Transport to carry people and goods is in high demand in Arua
BBC News is investigating the changing face of business in Africa, a continent once regarded as a high risk location for investors but now increasingly a place to do business.
Sarah Grainger reports from Arua, a town in northern Uganda which is benefiting from peace efforts across the border.
"I'm from here in Arua, but I travel to Juba in southern Sudan to sell food - there's been a lot of hunger there," says Palma, a petty trader from north-western Uganda.
She is taking advantage of the peace in southern Sudan to get a good price for her goods.
Palma takes food such as potatoes, tomatoes and pineapples and sells them for a much higher price than she would get in Uganda.
Arua is a town in the far north west of Uganda, close to the borders with the Democratic Republic of Congo and Sudan.
Cut off from the Ugandan capital Kampala by distance and the war between the Lord's Resistance Army rebels and the Ugandan government, there were previously few money-making opportunities here.
But since Sudan's comprehensive peace agreement was implemented in 2005 and democratic elections in DR Congo, trade with these two neighbours has brought new opportunities to Arua.
In southern Sudan there is little transport infrastructure and more than 20 years of war has destroyed the area's agricultural sector, so demand for food and drinks outstrips supply.
Security has improved since the Sudanese government and the rebel Sudan People's Liberation Movement implemented a comprehensive peace agreement in 2005, making southern Sudan a viable and lucrative market for Ugandan traders.
While Palma may be selling in small quantities, there is nothing small scale about the increase in cross-border trade since the Sudanese peace agreement was signed.
Uganda's Revenue Authority says that in September this year taxable goods amounting to 3.5bn Ugandan shillings ($1.9m; £1.1m) crossed from Uganda to southern Sudan.
That is more than three times the amount that was being transported on the same route 18 months earlier.
The range of goods from Arua has changed dramatically
Ugandan authorities say the nature of goods going across its borders has also changed.
"Before we would see things like lentils and cooking oil, essentials that were being taken in aid convoys," says James Abodi, of the Ugandan Customs Department.
"Now there's a much wider range of goods, things like building materials and more luxurious consumables like beer and sugar."
Southern Sudan is big business for north-western Uganda. Local journalist Frank Mugabi uses the example of papyrus matting to explain just how big.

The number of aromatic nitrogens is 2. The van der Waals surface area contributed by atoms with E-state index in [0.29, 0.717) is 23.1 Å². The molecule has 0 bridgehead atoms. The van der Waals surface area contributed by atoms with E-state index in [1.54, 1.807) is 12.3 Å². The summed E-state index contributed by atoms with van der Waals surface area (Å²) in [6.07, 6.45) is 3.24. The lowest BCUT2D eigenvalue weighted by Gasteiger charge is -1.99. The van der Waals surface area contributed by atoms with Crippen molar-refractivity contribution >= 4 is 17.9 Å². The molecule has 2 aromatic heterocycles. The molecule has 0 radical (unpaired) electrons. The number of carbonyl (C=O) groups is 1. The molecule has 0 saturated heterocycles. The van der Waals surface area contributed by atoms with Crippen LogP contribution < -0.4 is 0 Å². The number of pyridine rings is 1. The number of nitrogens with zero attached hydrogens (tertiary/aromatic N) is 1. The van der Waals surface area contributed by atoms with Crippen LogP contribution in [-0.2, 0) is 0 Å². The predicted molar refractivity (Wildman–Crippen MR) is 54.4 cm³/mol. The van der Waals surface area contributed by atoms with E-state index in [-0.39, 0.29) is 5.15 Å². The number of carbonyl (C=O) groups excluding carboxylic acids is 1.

"You can buy mats here in Arua for 1,000 Ugandan shillings (50 US cents) and they sell in Juba for 15 times that much," he says.
"So if you take a truck loaded with 150 mats, that's a profit of 2.1m Ugandan shillings, minus your transport costs of course."
Trade between Arua and eastern DR Congo is also lucrative, but for different reasons.
Lower taxes on the Congolese side of the border mean that electronic goods such as TV sets and radios are a popular import into Uganda.
But some things are cheaper in Arua than they are just eight kilometres away in eastern DR Congo. The pick-up trucks that come to Uganda full of TV's return with crates of beer.
Transport companies have also responded to an increased demand in travel to southern Sudan and eastern DR Congo.
The Gateway bus company began a daily bus service from Arua to southern Sudan in February, after many petty traders asked them to establish routes to the southern Sudanese towns of Juba and Yei.
Although improvements in security have helped increase cross-border commerce, traders and transporters alike complain of the state of the roads into southern Sudan.
During the rainy season they become almost impassable, and the roads are so narrow that if one vehicle gets stuck, so do all the others following behind it.
But the boom in food exports from Arua has also brought with it disadvantages.
"You can see a shortage of food in the local markets here," says Ugandan local government representative Richard Andama Ferua
"Some families lack food because they're selling all their reserve. They are subsistence farmers and they have no strategic plan for farming."
Arua's local government wants to see agriculture developed and roads planned to properly take advantage of the town's growing strategic position.